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Delicious Pennsylvania Dutch Soup Recipes

As they cleared the woodlands in Pennsylvania, the only food to eat was soup.  To the early Pennsylvania Germans, soup was the all-purpose food. It took time to clear the land, raise the first crops, and raise cattle and poultry. In the meantime, people had to eat.  They could not wait for the harvest and the butchering.  Soup was frugal and filling.  The farm wives added whatever food was available and they could drop into the soup kettle. It kept body and soul feed.

Even with only milk and flour, they made two kinds of soup; brown flour soup and Rivvel soup. Combining milk, potatoes, and onions, they had another two more kinds of soup: potato soup and onion soup.  Thus, these early Pennsylvania Germans called the milk based soups "pour man's soups."  Nevertheless, to the end of their lives they remembered how good they had tasted and smelled.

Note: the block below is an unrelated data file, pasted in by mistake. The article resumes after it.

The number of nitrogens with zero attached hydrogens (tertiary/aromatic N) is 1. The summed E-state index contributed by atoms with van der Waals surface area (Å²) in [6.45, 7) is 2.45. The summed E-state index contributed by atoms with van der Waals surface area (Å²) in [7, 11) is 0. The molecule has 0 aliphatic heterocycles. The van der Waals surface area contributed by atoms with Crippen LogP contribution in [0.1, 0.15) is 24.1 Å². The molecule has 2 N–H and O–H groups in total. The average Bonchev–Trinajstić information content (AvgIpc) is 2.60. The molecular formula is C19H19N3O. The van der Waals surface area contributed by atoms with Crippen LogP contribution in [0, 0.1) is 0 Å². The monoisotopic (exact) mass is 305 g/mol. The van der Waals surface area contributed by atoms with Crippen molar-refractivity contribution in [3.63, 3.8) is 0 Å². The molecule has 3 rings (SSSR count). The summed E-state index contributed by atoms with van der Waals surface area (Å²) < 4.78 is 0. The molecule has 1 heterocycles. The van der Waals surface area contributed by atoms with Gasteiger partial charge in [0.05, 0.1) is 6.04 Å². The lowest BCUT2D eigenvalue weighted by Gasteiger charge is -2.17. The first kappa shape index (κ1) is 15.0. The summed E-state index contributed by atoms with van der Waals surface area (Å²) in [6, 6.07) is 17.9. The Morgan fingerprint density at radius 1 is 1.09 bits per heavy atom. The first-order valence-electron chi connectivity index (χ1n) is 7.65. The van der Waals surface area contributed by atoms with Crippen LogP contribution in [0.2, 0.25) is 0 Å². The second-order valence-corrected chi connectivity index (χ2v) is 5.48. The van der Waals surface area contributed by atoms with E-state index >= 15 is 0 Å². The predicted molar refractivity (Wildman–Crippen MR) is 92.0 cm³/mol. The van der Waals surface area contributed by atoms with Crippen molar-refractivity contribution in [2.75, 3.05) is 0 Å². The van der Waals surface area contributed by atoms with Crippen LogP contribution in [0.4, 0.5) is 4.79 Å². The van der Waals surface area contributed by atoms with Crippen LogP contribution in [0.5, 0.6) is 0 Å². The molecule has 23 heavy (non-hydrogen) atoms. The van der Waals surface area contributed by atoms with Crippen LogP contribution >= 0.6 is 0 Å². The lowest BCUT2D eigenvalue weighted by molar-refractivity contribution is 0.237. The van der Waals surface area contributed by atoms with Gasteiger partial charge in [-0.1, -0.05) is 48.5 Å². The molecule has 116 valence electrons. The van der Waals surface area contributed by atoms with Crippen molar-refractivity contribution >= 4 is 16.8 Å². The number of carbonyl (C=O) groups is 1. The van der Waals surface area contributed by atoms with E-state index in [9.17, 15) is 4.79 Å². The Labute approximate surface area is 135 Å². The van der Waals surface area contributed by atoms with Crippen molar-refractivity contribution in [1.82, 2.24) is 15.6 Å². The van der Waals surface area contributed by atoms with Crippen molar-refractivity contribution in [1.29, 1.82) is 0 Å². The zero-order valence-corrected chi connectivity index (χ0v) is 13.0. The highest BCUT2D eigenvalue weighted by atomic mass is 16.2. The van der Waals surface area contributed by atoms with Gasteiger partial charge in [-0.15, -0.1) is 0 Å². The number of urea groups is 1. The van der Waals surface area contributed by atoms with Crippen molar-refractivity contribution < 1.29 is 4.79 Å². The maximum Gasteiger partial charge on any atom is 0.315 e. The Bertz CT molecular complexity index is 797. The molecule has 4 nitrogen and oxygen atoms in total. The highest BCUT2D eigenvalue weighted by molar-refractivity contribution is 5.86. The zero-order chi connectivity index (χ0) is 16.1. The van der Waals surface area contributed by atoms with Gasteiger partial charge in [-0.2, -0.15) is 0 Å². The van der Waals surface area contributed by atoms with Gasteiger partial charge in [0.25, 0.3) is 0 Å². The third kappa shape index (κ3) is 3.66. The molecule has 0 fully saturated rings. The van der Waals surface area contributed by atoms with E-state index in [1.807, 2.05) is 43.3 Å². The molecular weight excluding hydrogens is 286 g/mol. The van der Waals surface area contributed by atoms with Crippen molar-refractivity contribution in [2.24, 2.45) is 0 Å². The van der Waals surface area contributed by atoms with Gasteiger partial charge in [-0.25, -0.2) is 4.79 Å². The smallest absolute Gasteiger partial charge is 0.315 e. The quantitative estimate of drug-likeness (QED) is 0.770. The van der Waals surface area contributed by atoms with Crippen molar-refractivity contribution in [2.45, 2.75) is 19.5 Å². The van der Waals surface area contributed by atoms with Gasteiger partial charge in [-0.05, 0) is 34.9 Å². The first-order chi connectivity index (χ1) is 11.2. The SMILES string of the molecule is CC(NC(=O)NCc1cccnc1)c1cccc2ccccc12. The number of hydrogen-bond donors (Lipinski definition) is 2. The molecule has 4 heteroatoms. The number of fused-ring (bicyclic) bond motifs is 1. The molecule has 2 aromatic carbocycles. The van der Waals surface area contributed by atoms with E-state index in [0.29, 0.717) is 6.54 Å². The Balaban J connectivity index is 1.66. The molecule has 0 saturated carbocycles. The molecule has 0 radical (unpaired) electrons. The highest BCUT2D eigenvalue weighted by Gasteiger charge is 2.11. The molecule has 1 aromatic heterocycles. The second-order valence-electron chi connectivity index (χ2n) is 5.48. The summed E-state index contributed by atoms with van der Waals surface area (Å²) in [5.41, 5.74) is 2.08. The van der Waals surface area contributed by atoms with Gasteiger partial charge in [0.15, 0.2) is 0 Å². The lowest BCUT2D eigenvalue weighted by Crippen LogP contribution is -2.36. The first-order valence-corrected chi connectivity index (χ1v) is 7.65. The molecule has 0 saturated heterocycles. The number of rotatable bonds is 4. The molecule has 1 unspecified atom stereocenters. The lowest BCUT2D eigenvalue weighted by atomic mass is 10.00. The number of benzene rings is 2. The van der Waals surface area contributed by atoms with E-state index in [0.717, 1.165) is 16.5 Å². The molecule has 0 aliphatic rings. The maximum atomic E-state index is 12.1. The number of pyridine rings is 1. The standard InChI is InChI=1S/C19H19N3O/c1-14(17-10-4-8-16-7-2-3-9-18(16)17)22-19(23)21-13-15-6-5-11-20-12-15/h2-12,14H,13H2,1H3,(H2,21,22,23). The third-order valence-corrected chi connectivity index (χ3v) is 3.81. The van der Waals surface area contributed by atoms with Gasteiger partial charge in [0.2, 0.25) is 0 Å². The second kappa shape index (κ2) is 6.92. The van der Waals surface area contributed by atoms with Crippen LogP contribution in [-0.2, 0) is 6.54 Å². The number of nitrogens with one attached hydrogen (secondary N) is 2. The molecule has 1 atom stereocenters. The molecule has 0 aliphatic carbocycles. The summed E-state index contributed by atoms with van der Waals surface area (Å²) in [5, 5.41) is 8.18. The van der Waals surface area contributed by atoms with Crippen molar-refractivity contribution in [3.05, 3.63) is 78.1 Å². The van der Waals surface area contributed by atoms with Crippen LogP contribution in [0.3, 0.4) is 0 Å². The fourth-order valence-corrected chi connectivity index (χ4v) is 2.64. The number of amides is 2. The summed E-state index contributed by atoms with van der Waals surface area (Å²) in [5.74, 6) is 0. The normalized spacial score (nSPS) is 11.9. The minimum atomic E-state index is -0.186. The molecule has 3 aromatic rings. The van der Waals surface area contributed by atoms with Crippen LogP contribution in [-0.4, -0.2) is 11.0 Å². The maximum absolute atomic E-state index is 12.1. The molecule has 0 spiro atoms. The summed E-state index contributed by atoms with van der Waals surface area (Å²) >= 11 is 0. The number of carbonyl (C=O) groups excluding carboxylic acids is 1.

Today we continue to make milk soups. It happens that we like them.

As their livestock increased, their fields and gardens yielded grains, vegetables, and herbs, the Pennsylvania Germans began creating soups that are more substantial. Compared to the poor man's soups, they called these soups rich.  They were soups that could be easily "stretched," if an unexpected guest arrived.

One day, Uncle Pete came to visit Harry and Esther Showalter on their Roaring Springs farm. Uncle Pete was a devious sort of fellow. Instead of saying that he was hungry, told Esther, that he could make Stone Soup.  Now Esther has made soup from just about everything, but she had never tried to make soup from a stone.

"First," said Uncle Pete, "we must find a fine, round stone in the fields."  He rushed out into the cornfield and found a fine, round stone.  He asked Esther to put water in the stockpot and get it boiling.  With the clean and polished stone, he dropped it into the boiling water.

"Now," he said, "We need some potatoes, some cabbage, and some onions.   Oh, yes, some corn and some string beans. In addition, let us see, some tomatoes. Better, add a little parsley and seasoning, too.  While you are at it, just toss in a good-sized piece of meat.  There now, I think that is all.  This is Stone Soup."

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